- Environmental

Environmental Influences on Pollutants Removal in Modular Bioretention Swale

Abstract – The change in land use due to industrialization and urbanization has resulted in an increase in percentage perviousness in urban landscape. Nutrients and suspended solids accumulated on surfaces of urban cities are often washed into stormwater runoff receiving waterbodies causing eutrophic and unattractive waterbodies. As such, there is a pressing need to mitigate the impact of urbanization and industrialization by shifting towards the use of bioretention systems as a sustainable urban stormwater management system. Despite the large numbers of studies conducted to understand the influences and optimize the performance of bioretention systems; many of these studies were conducted on laboratory or pilot scale, which may not be applicable in field-based studies. Furthermore, many of the researches were done in Australia where there is seasonal changes thus may not be applicable to a tropical country like Singapore. In this study, a modular bioretention swale was constructed and monitored for its performance to improve the quality of urban stormwater runoff. Effluent quality from the bioretention system was observed to meet stormwater treatment guideline set by local government agency, with average removal efficiency of 50.7, 52.6 and 83.8% for total nitrogen, total phosphorus and total suspended solids respectively. It was observed that removal efficiencies of pollutants were affected by influent concentrations and their dissolved (soluble) percentages. Environmental influences such as soil moisture and air temperature also played a part in the performance of the bioretention system. However, due to different nature and removal pathway of the pollutants, the extent in which performance was impacted varied among the pollutants monitored in the project.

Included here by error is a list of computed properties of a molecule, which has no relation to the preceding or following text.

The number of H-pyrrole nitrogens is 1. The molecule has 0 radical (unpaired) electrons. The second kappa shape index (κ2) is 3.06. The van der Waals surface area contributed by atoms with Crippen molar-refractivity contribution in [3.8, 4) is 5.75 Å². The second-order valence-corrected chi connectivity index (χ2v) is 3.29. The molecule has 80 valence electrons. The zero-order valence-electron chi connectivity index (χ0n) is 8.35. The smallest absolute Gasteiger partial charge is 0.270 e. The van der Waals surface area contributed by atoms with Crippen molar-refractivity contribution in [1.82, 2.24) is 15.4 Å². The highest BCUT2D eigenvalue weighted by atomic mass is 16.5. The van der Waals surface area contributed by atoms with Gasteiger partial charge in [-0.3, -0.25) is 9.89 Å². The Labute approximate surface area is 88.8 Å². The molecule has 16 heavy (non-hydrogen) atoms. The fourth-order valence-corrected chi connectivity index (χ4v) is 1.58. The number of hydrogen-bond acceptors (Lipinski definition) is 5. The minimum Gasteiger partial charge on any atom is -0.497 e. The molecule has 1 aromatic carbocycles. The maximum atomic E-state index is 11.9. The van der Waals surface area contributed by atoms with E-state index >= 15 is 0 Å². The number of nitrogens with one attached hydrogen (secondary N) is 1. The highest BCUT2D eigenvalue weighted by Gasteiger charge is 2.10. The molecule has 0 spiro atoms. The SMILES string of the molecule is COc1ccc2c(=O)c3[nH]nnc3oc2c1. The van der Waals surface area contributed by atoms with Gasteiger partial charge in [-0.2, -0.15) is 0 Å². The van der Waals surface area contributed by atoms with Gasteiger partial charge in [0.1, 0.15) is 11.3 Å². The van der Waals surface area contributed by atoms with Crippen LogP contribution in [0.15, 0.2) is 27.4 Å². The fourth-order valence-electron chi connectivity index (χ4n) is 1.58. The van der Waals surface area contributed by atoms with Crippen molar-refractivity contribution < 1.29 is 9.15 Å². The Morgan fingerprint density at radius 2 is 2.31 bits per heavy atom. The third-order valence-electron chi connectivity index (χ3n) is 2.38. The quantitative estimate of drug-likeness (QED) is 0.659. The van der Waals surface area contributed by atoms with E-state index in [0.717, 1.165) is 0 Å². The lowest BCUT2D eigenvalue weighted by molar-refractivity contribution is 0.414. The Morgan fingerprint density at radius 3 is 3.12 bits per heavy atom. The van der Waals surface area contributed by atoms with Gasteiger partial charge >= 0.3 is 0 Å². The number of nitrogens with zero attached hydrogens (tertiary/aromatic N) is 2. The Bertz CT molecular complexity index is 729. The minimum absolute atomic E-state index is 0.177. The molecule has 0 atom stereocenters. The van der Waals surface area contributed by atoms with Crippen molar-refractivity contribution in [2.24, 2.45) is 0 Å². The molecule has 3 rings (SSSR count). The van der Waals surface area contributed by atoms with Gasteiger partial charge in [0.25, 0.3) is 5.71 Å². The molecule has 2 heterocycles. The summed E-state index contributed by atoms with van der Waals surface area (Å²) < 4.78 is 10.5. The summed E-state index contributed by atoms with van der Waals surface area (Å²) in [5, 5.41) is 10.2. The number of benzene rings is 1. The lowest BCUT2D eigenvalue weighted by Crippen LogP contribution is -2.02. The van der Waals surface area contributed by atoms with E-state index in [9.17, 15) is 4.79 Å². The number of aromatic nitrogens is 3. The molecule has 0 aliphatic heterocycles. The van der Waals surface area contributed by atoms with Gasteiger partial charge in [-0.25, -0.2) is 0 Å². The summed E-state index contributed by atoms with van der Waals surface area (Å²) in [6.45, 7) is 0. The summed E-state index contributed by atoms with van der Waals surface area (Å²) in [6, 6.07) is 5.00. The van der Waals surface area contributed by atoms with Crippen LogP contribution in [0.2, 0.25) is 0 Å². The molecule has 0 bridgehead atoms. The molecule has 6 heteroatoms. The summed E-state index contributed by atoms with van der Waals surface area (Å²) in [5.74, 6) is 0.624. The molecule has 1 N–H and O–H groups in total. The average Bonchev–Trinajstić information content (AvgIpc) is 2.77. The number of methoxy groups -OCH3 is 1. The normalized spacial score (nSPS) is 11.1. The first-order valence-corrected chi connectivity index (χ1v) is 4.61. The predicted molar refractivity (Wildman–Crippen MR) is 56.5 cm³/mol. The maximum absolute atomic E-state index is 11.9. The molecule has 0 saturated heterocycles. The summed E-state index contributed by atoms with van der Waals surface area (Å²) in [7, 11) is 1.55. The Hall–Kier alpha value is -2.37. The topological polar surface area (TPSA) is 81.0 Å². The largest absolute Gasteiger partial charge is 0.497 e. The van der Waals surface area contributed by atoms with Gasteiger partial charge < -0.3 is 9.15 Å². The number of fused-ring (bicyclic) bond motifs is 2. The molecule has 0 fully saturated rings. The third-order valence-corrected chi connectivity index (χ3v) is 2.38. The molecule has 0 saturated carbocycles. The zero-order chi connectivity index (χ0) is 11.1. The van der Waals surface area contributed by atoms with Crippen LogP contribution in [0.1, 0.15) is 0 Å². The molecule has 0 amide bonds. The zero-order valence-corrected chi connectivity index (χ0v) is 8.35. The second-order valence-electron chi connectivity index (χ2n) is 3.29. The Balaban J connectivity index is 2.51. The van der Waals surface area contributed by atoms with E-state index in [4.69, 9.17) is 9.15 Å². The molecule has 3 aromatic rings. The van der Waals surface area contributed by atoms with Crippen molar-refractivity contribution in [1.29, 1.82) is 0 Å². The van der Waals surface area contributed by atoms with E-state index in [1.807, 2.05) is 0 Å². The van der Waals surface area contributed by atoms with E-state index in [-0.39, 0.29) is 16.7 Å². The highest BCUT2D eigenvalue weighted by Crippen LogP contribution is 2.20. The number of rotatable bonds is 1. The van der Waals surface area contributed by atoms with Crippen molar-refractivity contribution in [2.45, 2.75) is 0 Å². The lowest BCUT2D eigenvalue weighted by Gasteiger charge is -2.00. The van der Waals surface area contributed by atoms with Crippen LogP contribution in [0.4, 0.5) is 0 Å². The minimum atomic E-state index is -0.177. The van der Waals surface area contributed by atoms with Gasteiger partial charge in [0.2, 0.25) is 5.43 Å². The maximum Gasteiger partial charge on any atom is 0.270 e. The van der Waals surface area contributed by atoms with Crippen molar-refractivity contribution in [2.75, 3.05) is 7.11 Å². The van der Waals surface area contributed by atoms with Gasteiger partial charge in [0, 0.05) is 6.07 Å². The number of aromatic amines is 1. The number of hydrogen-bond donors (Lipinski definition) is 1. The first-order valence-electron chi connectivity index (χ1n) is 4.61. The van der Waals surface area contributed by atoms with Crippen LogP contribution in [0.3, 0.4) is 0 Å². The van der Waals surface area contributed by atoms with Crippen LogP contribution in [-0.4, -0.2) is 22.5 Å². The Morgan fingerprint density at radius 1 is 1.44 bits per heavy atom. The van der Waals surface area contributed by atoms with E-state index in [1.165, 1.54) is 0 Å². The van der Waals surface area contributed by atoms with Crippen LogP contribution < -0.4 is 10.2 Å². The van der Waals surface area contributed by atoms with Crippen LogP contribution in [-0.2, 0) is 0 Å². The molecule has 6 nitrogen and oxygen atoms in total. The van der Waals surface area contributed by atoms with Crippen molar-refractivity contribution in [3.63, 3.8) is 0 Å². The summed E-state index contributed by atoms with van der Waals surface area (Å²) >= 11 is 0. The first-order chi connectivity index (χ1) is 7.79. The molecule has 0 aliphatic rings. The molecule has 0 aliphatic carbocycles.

Nitrogen and phosphorus are macronutrients essential for plant growth. However, high concentration of these nutrients in waterbodies can lead to eutrophication. Anthropogenic eutrophication can be detrimental to the health of natural waterbodies as the increase in nutrients encourages algal growth (algae bloom). When the algae dies or respire at night, dissolved oxygen (DO) is used causing a drop in DO concentration in the waterbodies. This could result in the death of aquatic organism due to the lack of oxygen content for respiration. Eutrophication can also cause a drop in biodiversity due to increased competition and change dominating biota in waterbodies. Furthermore, it affects the amenity value of the water, increases downstream water treatment cost and may cause water to be injurious to health.

Growing population, industrialization and urbanization has resulted in the replacement of green areas like forests and natural wetlands with impervious surfaces for various urban land uses. Such developments alter stormwater runoff hydrology as well as water quality and the use of traditional stormwater management systems to divert stormwater runoff bypasses treatment of runoff through the infiltration of soil and vegetation. Pollutants accumulated on urban surfaces are washed into receiving waterbodies by stormwater runoff as they are not retained by the natural treatment processes causing elevated nutrients concentration and eutrophication in receiving waterbodies [1].

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